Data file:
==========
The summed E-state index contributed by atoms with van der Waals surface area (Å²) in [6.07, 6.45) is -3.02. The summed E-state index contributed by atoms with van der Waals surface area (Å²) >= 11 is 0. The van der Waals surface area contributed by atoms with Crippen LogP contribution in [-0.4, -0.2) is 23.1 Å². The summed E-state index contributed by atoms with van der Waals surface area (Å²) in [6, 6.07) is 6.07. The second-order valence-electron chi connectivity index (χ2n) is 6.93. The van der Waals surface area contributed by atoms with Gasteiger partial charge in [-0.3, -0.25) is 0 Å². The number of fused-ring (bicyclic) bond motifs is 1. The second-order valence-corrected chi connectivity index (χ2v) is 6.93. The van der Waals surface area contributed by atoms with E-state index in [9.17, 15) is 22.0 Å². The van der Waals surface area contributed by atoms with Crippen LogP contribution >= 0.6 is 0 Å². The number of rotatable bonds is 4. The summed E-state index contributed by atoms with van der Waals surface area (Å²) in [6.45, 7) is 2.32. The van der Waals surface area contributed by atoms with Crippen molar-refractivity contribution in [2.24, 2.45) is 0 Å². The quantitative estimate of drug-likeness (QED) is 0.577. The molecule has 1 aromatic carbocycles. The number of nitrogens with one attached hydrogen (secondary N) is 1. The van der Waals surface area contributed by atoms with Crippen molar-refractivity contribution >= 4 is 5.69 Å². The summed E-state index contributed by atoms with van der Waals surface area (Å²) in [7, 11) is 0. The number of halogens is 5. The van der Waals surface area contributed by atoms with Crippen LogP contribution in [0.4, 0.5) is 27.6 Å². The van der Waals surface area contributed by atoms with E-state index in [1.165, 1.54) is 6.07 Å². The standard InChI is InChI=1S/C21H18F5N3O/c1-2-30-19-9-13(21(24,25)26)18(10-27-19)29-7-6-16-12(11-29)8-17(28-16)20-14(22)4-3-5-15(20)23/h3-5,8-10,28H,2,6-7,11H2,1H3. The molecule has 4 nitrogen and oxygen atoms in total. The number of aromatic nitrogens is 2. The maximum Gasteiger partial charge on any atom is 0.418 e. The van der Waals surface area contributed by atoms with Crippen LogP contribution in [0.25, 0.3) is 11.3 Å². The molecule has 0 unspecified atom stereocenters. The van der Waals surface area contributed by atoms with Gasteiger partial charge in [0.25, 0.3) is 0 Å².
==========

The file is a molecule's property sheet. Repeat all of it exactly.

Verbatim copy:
The summed E-state index contributed by atoms with van der Waals surface area (Å²) in [6.07, 6.45) is -3.02. The summed E-state index contributed by atoms with van der Waals surface area (Å²) >= 11 is 0. The van der Waals surface area contributed by atoms with Crippen LogP contribution in [-0.4, -0.2) is 23.1 Å². The summed E-state index contributed by atoms with van der Waals surface area (Å²) in [6, 6.07) is 6.07. The second-order valence-electron chi connectivity index (χ2n) is 6.93. The van der Waals surface area contributed by atoms with Gasteiger partial charge in [-0.3, -0.25) is 0 Å². The number of fused-ring (bicyclic) bond motifs is 1. The second-order valence-corrected chi connectivity index (χ2v) is 6.93. The van der Waals surface area contributed by atoms with E-state index in [9.17, 15) is 22.0 Å². The van der Waals surface area contributed by atoms with Crippen LogP contribution >= 0.6 is 0 Å². The number of rotatable bonds is 4. The summed E-state index contributed by atoms with van der Waals surface area (Å²) in [6.45, 7) is 2.32. The van der Waals surface area contributed by atoms with Crippen molar-refractivity contribution in [2.24, 2.45) is 0 Å². The quantitative estimate of drug-likeness (QED) is 0.577. The molecule has 1 aromatic carbocycles. The number of nitrogens with one attached hydrogen (secondary N) is 1. The van der Waals surface area contributed by atoms with Crippen molar-refractivity contribution >= 4 is 5.69 Å². The summed E-state index contributed by atoms with van der Waals surface area (Å²) in [7, 11) is 0. The number of halogens is 5. The van der Waals surface area contributed by atoms with Crippen LogP contribution in [0.4, 0.5) is 27.6 Å². The van der Waals surface area contributed by atoms with E-state index in [1.165, 1.54) is 6.07 Å². The standard InChI is InChI=1S/C21H18F5N3O/c1-2-30-19-9-13(21(24,25)26)18(10-27-19)29-7-6-16-12(11-29)8-17(28-16)20-14(22)4-3-5-15(20)23/h3-5,8-10,28H,2,6-7,11H2,1H3. The molecule has 4 nitrogen and oxygen atoms in total. The number of aromatic nitrogens is 2. The maximum Gasteiger partial charge on any atom is 0.418 e. The van der Waals surface area contributed by atoms with Crippen LogP contribution in [0.25, 0.3) is 11.3 Å². The molecule has 0 unspecified atom stereocenters. The van der Waals surface area contributed by atoms with Gasteiger partial charge in [0.25, 0.3) is 0 Å².